2.2 Plotting pedigrees with marker data

Including marker data in a pedigree plot is straightforward:

plot(trio, marker = m1)

The appearance of the genotypes can be tweaked in various ways, as documented in ?plot.ped. Here’s an example:

plot(trio, marker = m1, sep = "", skip.empty.genotypes = T)
#> The `skip.empty.genotypes` argument has been renamed to `skipEmptyGenotypes`, and will be removed in a future version

2.3 Markers attached to ped objects

Although a ped object is needed in the creation of a marker, the two are independent of each other once the marker is created. In many applications it is useful to attach markers to their ped object. In particular for bigger projects with many markers, this makes it easier to manipulate the dataset as a unit.

To attach a marker m (which could be a list of several markers) to a pedigree x, there are two options:

The difference between these is that setMarkers() replaces all existing markers, while addMarkers() appends m to the existing ones. In our trio example the two are equivalent since there are no existing markers.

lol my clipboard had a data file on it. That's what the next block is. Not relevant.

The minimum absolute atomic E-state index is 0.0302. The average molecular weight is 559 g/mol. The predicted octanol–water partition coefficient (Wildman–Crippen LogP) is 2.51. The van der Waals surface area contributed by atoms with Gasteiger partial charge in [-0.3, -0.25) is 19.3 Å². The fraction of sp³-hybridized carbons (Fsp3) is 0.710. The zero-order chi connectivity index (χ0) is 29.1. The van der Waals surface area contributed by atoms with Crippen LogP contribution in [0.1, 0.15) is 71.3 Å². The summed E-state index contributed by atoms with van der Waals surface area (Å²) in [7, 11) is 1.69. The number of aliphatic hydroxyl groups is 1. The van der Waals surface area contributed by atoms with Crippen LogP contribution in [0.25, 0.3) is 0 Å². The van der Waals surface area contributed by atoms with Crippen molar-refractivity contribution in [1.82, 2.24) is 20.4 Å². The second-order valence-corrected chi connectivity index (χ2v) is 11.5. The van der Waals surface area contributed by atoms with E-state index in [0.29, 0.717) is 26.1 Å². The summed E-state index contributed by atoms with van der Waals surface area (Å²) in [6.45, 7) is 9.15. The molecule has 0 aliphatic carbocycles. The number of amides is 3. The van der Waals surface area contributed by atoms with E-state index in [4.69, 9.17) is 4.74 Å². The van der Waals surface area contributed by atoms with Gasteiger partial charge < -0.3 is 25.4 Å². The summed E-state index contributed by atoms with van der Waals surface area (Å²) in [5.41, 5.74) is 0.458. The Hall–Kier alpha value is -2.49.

trio = setMarkers(trio, list(m1, m2))
trio
#>    id fid mid sex snp1 snpX
#>    fa   *   *   1  A/A    A
#>    mo   *   *   2  A/B  A/B
#>  girl  fa  mo   2  -/-  -/-

Selecting and removing attached markers
Four closely related functions functions are useful for manipulating markers attached to a pedigree:

All of these have exactly the same arguments, described in more detail in ?marker_select. Let us do a couple of examples here. Recall that by now, our trio has two attached markers; the first is called “snp1”, and the other is on the X chromosome (chrom = 23).

whichMarkers(trio, chrom = 23)
#> [1] 2
selectMarkers(trio, markers = "snp1")
#>    id fid mid sex snp1
#>    fa   *   *   1  A/A
#>    mo   *   *   2  A/B
#>  girl  fa  mo   2  -/-

2.4 Accessing and modifying individual markers

Internally, a marker object is stored as a matrix with two columns (one for each allele) and one row for each pedigree member. The matrix is numeric (for computational convenience) while the allele labels and other meta information are added as attributes. The most important of these are: